NEES-2 held its Spring Accomplishment Meeting May 22-23, 2018 in Albuquerque, NM, on the campus of the Center for Integrated Nanotechnologies, a part of Sandia National Laboratories.
The meeting was the 2018 spring gathering of the recipients of the Energy Frontier Research Center, Nanostructures for Electrical Energy Storage (EFRC NEES) supported by the US Department of Energy. The project was headquartered at the University of Maryland at College Park under the leadership of director Dr. Gary Rubloff, and involved over 20 principal investigators from universities and national laboratories, as well as their research associates and students.
NEES PI Dr. Katherine Jungjohann chaired the special session “CINT Scientists Round Table Presentation“ that featured CINT scientists who explained current projects and capabilities in order to encourage collaboration between NEES PIs and CINT.
At the meeting, the group held a poster contest in which students and research associates presented their most recent results and updates on research threads emerging from NEES-2. In all, 29 posters were submitted, and three winners chosen.
The poster award categories were: Team Science, in which expertise and effort were spread across the various teams and thrusts of the NEES project; Presentation, where both visual and verbal style were assessed; and Innovation, which valued novelty of approach.
The judges were: Steve Harris, Lawrence Berkeley National Laboratory, advisory board member; Eleanor Gillette, NEES alumnus now an assistant professor at the Department of Chemistry and Biochemistry, San Diego State University; and Parag Banerjee, NEES alumnus, now an associate professor at Department of Materials Science and Engineering, University of Central Florida.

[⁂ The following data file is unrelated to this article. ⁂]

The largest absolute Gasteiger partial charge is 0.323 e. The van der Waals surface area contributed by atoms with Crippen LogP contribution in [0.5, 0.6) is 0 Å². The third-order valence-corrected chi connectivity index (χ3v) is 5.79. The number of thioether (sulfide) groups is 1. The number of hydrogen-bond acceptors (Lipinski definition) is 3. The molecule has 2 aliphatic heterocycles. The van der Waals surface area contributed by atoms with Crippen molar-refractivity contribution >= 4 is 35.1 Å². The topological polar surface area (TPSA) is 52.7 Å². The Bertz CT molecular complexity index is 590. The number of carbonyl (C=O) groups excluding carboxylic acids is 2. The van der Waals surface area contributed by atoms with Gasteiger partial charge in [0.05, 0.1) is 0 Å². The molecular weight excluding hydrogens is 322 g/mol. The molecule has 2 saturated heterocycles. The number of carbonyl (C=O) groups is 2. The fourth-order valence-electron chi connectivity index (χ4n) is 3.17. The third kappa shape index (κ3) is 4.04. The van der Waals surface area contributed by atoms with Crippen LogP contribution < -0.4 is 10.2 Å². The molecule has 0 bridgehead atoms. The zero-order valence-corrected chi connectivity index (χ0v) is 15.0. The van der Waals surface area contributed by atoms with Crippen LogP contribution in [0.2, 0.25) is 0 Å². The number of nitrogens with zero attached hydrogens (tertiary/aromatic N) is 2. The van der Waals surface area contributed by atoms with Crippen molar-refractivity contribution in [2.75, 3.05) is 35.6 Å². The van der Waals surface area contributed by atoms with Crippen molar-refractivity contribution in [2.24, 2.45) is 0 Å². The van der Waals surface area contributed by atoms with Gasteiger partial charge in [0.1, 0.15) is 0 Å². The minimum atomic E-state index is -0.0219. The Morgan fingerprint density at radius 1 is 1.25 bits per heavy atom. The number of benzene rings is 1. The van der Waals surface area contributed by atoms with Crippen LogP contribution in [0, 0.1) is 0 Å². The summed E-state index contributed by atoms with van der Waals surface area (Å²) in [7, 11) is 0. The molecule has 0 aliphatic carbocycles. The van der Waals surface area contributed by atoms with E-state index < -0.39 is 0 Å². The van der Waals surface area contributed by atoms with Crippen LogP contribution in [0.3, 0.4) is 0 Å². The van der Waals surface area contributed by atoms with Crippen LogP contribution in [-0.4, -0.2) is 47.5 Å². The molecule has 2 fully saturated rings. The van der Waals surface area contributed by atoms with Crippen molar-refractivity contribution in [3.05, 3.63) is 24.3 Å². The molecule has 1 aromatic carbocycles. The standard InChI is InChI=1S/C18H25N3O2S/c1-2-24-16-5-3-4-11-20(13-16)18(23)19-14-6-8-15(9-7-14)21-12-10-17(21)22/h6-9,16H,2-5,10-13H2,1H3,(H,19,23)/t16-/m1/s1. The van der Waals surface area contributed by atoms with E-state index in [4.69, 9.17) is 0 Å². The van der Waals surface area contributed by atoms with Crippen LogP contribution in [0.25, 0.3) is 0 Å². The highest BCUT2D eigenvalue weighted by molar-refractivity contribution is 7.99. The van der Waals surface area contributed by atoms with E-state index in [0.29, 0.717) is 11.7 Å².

The winners in each category were:
Team Science - Sylvia Li of Yale University and her colleagues Kim McKelvey, Utah University; Nam Kim, University of Maryland; and Chanyuan Liu, Lam Research; for “Nanofluidic battery: electrochemical transport near electrodes under nanoscale confinement” (abstract below)
Sylvia Li (not pictured) was a graduate student of Mark Reed who recently received her Ph.D. degree. L-R: Henry White (Utah); Sang Bok Lee (UMD); Nam Kim (UMD); Gary Rubloff (Director, UMD); Mark Reed (Yale).
- Nanofluidic battery: electrochemical transport near electrodes under nanoscale confinement
Sylvia X. Li, Nam Kim, Kim McKelvey, Chanyuan Liu, Henry S. White, Sang Bok Lee, Gary W. Rubloff, Mark A. Reed
Nanostructures for Electrical Energy Storage (EFRC-NEES) focuses on nanostructured architectures exploiting high surface area for short ion transport time, inevitably engaging a highly confined electrolyte environment that we study using a novel nanofluidic cell. These nanofluidic cells are microfabricated, achieving well-defined geometries at different length scales and minimizing averaging effects. Utilizing atomic layer deposition (ALD) to deposit battery storage materials3-4, the nanofluidic cells can serve as a general platform with highly controllable architectural design to unravel the coupling of different phenomena in complex EES systems. Here we present results on a model system with TiO2 electrodes for lithium storage (Fig. 1a). Representative cyclic voltammetry (CV) graphs in Fig. 1b compare nanoconfined performance with the bulk counterpart, revealing intriguing phenomenon of an enhancement of peak current and an increase of specific capacity. Such enhancement can be explained by ion redistribution under confinement, which is shown in simulation results (Fig. 2).